I have a sweet tooth. A MEAN sweet tooth. Like the kind of sweet tooth where my mother used to catch me eating sugar straight from the sugar bowl she kept on a high shelf in our dining room cabinet. I also liked to eat raw Jell-o straight from the packet.
The term “addict” would not be a stretch here.
I’ve weaned off a bit, but I still like “something sweet” after most meals (breakfast included, obvi). However, after attending a talk by mom of two and PEAC Health and Fitness master trainer Michelle Briehler on healthy eating habits for kids this morning at the Pennington Public Library, I know I have to grow up and get a grip on the sugar consumption.
Briehler’s presentation covered eight key healthy eating habits (see below), but she zeroed in on sugar as the big target for establishing healthy eating habits in kids. From avoiding obvious sources like sugary cereals to being aware of the shockingly high amount of sugar found in seemingly healthy snacks like yogurt and organic apple juice boxes, making an effort to reduce sugar in one’s diet is key, Briehler said.
As a mother of two elementary-age boys, Briehler also talked about being aware of the amount of sugar presented to school kids on a regular basis through class birthday party celebrations, holiday events, and sports games and practices. In fact, she is actively working with the school district to find ways to improve school nutrition and is working on a video aimed at kids and parents on how to navigate school lunch rooms.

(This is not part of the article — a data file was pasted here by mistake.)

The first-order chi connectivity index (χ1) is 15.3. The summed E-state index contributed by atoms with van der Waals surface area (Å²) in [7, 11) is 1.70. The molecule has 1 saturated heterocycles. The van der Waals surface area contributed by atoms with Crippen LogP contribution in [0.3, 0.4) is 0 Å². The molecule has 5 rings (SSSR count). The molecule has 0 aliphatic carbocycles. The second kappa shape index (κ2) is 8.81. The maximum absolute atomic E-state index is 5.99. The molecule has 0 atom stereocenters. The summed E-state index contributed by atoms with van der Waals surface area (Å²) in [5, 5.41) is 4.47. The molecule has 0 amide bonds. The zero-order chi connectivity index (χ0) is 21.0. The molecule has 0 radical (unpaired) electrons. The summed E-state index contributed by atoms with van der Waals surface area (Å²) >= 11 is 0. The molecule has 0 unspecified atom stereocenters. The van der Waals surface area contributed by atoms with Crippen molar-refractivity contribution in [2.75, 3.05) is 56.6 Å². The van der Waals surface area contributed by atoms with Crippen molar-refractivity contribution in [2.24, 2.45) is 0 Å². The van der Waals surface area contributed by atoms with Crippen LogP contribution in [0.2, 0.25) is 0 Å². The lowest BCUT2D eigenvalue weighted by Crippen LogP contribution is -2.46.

In addition to talking about eating right, making sure kids exercise and get enough sleep, Briehler presented an array of healthy snack ideas such a cut-up fruit, trendy items like chia seeds and quinoa, and protein balls made of peanut butter, oats, flaxseed and dates. She also had two crock-pots available of steel-cut oats and a delicious lentil and sweet potato dish that my 14 month old and his buddy consumed with rabid abandon.
I’ve come a long way in my effort to eat better. In college I had Little Debbie products readily available in my cabinets, but during my twenties I wised up and made some significant changes to be more mindful about the crap I consume on the regular. Now, thanks to sites like 100 Days of Real Food, Weelicious and Real Mom Nutrition and, of course, Pinterest, it is easier than ever to incorporate healthy changes into my family’s diet.
Thanks for the reminder, Michelle. Now to tame that sweet tooth…
Briehler’s 8 Healthy Eating Habits
1. Eat fruit and vegetables
3. Eat breakfast
4. Drink water
5. Get a good night’s sleep
6. Sit down for family meals
7. Brush and floss teeth
8. Reduce, Reuse and Recycle